D800E night sky shots

Started Mar 21, 2013 | Discussions thread
OP Astrophotographer 10 Veteran Member • Posts: 9,964
Re: D800E night sky shots: Fabulous. ISO?

Hi Jack,

There are different approaches to nightscapes. I have been experimenting with different settings and have pretty much come to a conclusion.

Firstly DXO Mark rates D800E ISO at something like 2910. I looked up what they mean by that. They mean there is no appreciable drop in signal to noise ratio at that ISO. After that it falls and it affects image quality. So they say up to ISO2910 there is no image quality degradation.

Is that ISO1600 the point where gain kicks in referenced somewhere?

As far as the 2 different approaches goes you have 3 choices:

1. Camera fixed on a tripod and take the longest image you can at the widest aperture before chromatic aberration, coma affect the image. Use the highest ISO to get the brightest image before star elongation wrecks the image.

2. Mount the camera on a tracking mount and take a longer exposure but now the foreground blurs if its too long. So you either do a composite image where the foreground is layered afterwards (some don't like these shots as there are so many fakes on the net) or you compromise between blurred foreground, bright exposure, optimimum ISO and dynamic range, lowest noise, good colours, no chromatic aberration (or minimal) and no coma.

3. Take several images the same and stack them.

I have done all 3 approaches and worked out an optimum setting for each. For the fixed tripod ISO6400 which is still quite low noise (especially in winter) to my eye gives the overall better result as ISO3200 is too underexposed at F2.8 and 30 seconds at 14mm. You could take several and stack them as an 3rd alternative which is how deep sky telescope images are taken. You could use a lower ISO then and preserve more IQ. I did experiment with ISO12800 and whilst the images were brighter the drop in Dynamic Range was becoming noticeable and highlights were starting to blow out.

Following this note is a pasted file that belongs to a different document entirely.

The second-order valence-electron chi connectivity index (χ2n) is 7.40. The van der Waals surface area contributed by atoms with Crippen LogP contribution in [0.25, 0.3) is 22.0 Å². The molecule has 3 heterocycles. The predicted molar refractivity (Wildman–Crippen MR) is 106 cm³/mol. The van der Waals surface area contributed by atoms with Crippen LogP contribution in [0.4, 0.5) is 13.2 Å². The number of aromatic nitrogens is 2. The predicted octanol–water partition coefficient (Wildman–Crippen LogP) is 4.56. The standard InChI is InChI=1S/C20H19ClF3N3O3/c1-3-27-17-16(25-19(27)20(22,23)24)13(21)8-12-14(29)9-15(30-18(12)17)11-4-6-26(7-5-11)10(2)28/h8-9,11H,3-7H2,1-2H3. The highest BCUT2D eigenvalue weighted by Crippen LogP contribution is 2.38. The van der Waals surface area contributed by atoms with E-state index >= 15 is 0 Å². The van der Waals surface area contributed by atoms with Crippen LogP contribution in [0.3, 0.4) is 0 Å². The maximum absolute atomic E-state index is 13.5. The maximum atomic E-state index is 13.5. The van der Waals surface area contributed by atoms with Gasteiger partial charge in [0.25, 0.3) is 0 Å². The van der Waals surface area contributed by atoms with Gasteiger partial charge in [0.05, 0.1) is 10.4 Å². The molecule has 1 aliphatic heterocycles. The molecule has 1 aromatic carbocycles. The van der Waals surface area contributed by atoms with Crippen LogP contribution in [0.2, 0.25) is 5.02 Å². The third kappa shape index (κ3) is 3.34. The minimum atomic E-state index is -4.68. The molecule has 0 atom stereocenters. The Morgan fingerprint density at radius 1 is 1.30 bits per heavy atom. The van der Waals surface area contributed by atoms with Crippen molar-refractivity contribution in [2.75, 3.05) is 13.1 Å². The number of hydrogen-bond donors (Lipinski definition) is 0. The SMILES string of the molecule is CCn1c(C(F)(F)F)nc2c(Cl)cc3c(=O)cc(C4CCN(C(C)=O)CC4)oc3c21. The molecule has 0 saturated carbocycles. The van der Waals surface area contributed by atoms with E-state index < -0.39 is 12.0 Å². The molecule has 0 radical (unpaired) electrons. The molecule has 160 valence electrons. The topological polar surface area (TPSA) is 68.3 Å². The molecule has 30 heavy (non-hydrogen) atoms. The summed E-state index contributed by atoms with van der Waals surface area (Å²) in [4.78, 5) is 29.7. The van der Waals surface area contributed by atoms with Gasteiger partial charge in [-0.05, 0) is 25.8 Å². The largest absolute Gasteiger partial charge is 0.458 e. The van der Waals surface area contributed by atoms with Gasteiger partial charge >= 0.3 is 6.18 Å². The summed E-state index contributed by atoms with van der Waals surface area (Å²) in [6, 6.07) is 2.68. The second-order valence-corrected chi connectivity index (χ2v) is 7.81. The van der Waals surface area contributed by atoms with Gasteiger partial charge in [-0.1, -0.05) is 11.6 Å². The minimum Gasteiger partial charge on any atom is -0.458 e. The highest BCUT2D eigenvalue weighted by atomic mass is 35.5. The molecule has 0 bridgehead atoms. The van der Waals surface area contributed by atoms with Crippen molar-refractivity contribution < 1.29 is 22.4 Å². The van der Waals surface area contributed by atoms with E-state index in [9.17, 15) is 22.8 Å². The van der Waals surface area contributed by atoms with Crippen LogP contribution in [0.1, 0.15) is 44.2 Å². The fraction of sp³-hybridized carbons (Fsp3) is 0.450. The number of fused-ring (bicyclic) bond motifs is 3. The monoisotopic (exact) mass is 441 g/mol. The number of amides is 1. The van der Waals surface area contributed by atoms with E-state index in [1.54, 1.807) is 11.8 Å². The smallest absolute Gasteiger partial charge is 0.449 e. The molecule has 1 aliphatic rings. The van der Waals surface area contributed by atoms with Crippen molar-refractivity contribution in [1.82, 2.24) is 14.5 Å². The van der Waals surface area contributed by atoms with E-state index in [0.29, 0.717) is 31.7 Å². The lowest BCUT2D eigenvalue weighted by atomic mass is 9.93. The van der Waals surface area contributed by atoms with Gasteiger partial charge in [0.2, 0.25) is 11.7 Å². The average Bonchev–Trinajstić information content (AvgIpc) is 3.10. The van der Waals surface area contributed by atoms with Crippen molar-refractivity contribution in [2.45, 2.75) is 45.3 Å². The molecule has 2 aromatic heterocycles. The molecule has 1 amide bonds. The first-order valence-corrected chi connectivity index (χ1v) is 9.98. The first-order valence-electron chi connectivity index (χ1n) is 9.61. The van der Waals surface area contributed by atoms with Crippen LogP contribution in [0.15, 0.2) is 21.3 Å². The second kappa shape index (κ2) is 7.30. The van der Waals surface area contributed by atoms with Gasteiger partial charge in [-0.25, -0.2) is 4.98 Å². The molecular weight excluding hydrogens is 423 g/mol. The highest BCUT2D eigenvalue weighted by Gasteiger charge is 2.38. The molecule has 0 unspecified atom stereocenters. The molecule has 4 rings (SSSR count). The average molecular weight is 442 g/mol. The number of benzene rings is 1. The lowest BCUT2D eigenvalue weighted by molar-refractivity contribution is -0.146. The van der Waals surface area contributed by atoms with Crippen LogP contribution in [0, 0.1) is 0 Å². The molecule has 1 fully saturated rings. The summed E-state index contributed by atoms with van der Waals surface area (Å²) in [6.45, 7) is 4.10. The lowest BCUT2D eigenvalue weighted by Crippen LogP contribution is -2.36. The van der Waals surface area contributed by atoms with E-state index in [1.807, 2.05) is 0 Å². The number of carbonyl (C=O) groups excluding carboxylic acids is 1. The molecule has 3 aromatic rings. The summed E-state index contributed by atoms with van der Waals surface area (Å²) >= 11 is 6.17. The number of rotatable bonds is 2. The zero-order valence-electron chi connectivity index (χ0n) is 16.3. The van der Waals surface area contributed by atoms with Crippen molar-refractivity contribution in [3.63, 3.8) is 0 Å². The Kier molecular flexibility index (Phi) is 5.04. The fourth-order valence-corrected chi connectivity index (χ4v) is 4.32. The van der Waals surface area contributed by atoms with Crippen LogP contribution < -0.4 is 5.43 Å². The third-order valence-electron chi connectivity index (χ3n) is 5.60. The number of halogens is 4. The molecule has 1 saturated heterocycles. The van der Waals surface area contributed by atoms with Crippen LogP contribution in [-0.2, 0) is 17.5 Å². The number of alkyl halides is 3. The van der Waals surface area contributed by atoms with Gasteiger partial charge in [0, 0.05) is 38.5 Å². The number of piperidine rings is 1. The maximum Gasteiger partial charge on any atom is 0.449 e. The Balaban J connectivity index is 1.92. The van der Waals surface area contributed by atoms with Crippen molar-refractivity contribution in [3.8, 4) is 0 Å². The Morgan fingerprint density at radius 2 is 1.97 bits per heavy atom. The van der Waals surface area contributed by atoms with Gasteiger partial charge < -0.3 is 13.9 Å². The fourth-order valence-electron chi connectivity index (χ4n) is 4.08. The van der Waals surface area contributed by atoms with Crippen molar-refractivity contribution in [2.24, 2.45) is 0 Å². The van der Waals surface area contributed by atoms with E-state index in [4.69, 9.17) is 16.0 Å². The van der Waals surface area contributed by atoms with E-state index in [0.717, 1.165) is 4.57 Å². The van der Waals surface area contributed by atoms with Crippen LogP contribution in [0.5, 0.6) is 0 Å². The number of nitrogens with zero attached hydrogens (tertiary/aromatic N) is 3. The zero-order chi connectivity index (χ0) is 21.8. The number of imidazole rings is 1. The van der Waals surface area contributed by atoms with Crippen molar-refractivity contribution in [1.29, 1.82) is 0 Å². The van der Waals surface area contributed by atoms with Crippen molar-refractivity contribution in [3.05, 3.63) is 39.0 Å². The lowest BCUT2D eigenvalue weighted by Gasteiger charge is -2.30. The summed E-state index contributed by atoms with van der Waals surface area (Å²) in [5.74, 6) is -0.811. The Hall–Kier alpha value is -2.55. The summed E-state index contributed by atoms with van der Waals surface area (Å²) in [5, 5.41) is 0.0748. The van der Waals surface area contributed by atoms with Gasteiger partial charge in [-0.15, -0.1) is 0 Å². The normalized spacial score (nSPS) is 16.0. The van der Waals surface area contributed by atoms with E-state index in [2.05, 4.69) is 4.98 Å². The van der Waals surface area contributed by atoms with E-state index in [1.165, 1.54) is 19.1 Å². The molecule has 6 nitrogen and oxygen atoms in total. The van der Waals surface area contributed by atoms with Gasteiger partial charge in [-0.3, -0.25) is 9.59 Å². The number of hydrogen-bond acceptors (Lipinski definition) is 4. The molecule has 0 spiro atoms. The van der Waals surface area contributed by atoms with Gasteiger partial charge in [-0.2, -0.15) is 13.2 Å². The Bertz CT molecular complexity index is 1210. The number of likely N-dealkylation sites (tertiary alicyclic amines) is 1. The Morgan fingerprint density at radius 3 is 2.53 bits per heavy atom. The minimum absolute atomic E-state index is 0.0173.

It also tends to vary depending on the lens as well. I have some tracked images that turned out very nicely at lower ISO as you suggest. ISO1600 is indeed a good ISO if you can track but too dim for 30 second shots.

You can also make a master dark frame and not use long exposure noise reduction to speed up the process.

Next time I have it out I'll try the multiple stacking with a master library dark approach and use it on a panorama so I can compare results.


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